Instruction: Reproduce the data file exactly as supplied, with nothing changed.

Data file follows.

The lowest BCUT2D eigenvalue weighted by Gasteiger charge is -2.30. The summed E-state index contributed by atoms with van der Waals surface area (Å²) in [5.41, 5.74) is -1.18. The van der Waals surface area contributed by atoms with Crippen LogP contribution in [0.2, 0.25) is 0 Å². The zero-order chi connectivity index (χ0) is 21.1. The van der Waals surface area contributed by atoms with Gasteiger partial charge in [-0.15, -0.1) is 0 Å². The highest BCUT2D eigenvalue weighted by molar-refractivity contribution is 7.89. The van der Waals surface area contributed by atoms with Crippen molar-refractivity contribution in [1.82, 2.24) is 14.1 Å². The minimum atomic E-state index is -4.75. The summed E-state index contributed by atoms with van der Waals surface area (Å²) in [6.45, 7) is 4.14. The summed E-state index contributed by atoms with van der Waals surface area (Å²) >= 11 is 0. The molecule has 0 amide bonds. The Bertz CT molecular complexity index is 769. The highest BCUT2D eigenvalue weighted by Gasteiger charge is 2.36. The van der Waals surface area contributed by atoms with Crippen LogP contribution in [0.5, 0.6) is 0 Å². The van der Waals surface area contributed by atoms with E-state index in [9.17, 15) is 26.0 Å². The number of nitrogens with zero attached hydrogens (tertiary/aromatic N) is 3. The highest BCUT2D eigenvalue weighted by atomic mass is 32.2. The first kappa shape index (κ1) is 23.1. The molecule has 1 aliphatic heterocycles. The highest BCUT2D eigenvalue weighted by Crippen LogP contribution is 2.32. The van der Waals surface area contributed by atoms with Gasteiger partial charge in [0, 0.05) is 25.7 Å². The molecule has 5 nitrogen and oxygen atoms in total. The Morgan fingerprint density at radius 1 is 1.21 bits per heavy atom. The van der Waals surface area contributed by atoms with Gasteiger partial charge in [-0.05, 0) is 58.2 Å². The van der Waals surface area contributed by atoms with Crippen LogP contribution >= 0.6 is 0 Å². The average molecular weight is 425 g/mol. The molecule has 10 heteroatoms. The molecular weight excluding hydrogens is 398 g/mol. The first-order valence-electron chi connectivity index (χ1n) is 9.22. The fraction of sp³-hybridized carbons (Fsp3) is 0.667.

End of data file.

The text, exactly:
The lowest BCUT2D eigenvalue weighted by Gasteiger charge is -2.30. The summed E-state index contributed by atoms with van der Waals surface area (Å²) in [5.41, 5.74) is -1.18. The van der Waals surface area contributed by atoms with Crippen LogP contribution in [0.2, 0.25) is 0 Å². The zero-order chi connectivity index (χ0) is 21.1. The van der Waals surface area contributed by atoms with Gasteiger partial charge in [-0.15, -0.1) is 0 Å². The highest BCUT2D eigenvalue weighted by molar-refractivity contribution is 7.89. The van der Waals surface area contributed by atoms with Crippen molar-refractivity contribution in [1.82, 2.24) is 14.1 Å². The minimum atomic E-state index is -4.75. The summed E-state index contributed by atoms with van der Waals surface area (Å²) in [6.45, 7) is 4.14. The summed E-state index contributed by atoms with van der Waals surface area (Å²) >= 11 is 0. The molecule has 0 amide bonds. The Bertz CT molecular complexity index is 769. The highest BCUT2D eigenvalue weighted by Gasteiger charge is 2.36. The van der Waals surface area contributed by atoms with Crippen LogP contribution in [0.5, 0.6) is 0 Å². The van der Waals surface area contributed by atoms with E-state index in [9.17, 15) is 26.0 Å². The number of nitrogens with zero attached hydrogens (tertiary/aromatic N) is 3. The highest BCUT2D eigenvalue weighted by atomic mass is 32.2. The first kappa shape index (κ1) is 23.1. The molecule has 1 aliphatic heterocycles. The highest BCUT2D eigenvalue weighted by Crippen LogP contribution is 2.32. The van der Waals surface area contributed by atoms with Gasteiger partial charge in [0, 0.05) is 25.7 Å². The molecule has 5 nitrogen and oxygen atoms in total. The Morgan fingerprint density at radius 1 is 1.21 bits per heavy atom. The van der Waals surface area contributed by atoms with Gasteiger partial charge in [-0.05, 0) is 58.2 Å². The van der Waals surface area contributed by atoms with Crippen LogP contribution >= 0.6 is 0 Å². The average molecular weight is 425 g/mol. The molecule has 10 heteroatoms. The molecular weight excluding hydrogens is 398 g/mol. The first-order valence-electron chi connectivity index (χ1n) is 9.22. The fraction of sp³-hybridized carbons (Fsp3) is 0.667.